By Stephanie Shapiro
In times of economic crisis and low vacancy rates, Hopkins is reaching out to new nurses
The recession won’t last forever, nor will the hospital’s nonexistent vacancy rate, says Karen Haller, PhD, RN, vice president for nursing and patient care services. Even in the current downturn jobs exist, Haller says, but nurses won’t have their pick. Her mantra for one and all: “Get your foot in the door.”
For new nursing graduates, the recession means that they are going to have to look harder, longer, and maybe cast their nets wider when hunting for a job, says Haller.
Throughout the hospital, important allies are finding ways to employ as many new nurses as possible. Nursing leadership, for example, revised a rule to allow grads with Certified Nursing Assistant (CNA) credentials to keep the clinical associate jobs they held as students while waiting for RN jobs to open up.
Karen Davis, MSN ’94, nursing director for the Department of Medicine, took advantage of the rule change to hire several new grads in CNA positions so they’ll be in line for part-time RN openings. “They’re already here, and can transfer over time into RN positions,” Davis says. “That way it’s seamless.”
The revised policy allowed Allison Murter, MSN ’04, RN, nurse manager for the bone marrow transplant unit on Weinberg 5B, to offer a CNA job to Pete Meagher, an eager new nursing graduate. She reached him in Boston where he was interviewing at another hospital. Pete said, “I’m coming back; I’ll take it,” Murter recalls.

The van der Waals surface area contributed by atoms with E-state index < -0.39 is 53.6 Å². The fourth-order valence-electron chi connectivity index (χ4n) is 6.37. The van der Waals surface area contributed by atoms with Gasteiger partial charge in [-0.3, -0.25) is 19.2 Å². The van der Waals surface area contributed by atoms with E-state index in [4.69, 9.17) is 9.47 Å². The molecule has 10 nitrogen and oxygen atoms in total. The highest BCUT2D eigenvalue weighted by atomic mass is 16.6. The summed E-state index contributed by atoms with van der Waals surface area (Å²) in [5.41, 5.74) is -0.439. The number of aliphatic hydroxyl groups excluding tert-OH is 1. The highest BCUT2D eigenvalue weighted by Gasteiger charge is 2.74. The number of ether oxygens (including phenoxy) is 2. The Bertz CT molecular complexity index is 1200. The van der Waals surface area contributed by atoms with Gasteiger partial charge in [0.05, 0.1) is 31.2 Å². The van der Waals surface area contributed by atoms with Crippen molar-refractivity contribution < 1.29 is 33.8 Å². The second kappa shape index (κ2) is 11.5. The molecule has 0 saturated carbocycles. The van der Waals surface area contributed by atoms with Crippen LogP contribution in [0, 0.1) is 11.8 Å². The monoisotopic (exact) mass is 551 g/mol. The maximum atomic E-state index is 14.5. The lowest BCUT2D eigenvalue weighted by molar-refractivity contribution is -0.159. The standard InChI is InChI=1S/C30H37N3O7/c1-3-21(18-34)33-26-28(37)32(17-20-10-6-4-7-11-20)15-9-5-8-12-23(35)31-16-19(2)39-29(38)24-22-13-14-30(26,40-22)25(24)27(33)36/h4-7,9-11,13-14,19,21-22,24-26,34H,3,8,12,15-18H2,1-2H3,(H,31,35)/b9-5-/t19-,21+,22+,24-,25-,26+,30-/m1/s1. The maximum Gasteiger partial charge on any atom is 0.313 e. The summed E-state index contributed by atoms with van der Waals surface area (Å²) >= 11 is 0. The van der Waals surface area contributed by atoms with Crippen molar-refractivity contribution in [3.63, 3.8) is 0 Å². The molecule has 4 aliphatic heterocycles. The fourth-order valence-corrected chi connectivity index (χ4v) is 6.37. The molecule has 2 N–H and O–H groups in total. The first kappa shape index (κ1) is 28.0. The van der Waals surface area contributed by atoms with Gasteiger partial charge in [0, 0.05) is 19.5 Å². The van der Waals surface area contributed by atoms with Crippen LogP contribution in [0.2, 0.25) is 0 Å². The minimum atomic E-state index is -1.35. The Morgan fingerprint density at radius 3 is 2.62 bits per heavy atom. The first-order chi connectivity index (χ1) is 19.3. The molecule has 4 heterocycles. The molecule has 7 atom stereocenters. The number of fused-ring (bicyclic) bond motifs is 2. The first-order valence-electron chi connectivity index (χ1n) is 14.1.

Meagher has already passed the nursing board exams, but started work as a CNA on June 1. “He was holding out for this unit which was phenomenal and makes me very proud,” Murter says. She has also hired another grad in a CNA position who is preparing for her boards.
The new Oncology Functional Unit Nurse Team, established by Suzanne Cowperthwaite, MSN ’08, RN, is a flexible team willing to cover weekend shifts as well as for sick calls and medical leaves of absence on oncology inpatient and outpatient units. The team frees up other nursing staff to precept novices, says the assistant director of nursing in the department of oncology.
“We love to hire nursing students we know and have been on our units,” Cowperthwaite says. “You know what they’re capable of, and they can have an easier transition into the role.”
Another job creation strategy requires a “divide and multiply” approach. “Every time I get a resignation now, I take that position and cut it in half and make it into two part-time positions,” says Joan Diamond, MSN, RN, a nurse manager in obstetrics. That way, “the nurses get their foot in the door and there are always opportunities for overtime,” Diamond says. “I want to support as many new grads as I can.”
Sherri Jones, MSN ’09, RN, coordinator of nursing programs for the department of surgery, and nurse managers remained committed to new grads although all positions were filled throughout the department. “We decided, ‘Let’s continue to finish interviewing and ask grads if they’d like to be a part of a waitlist.’” Jones and her colleagues drafted a letter to the select few who made the waitlist promising to stay in touch.
The waitlist has been a good confidence builder, Jones says. “We built a lot of trust, and the interviewees felt wanted.”
And sooner than Jones anticipated, the waitlist came in handy: “Come to find out, about four units have had openings.”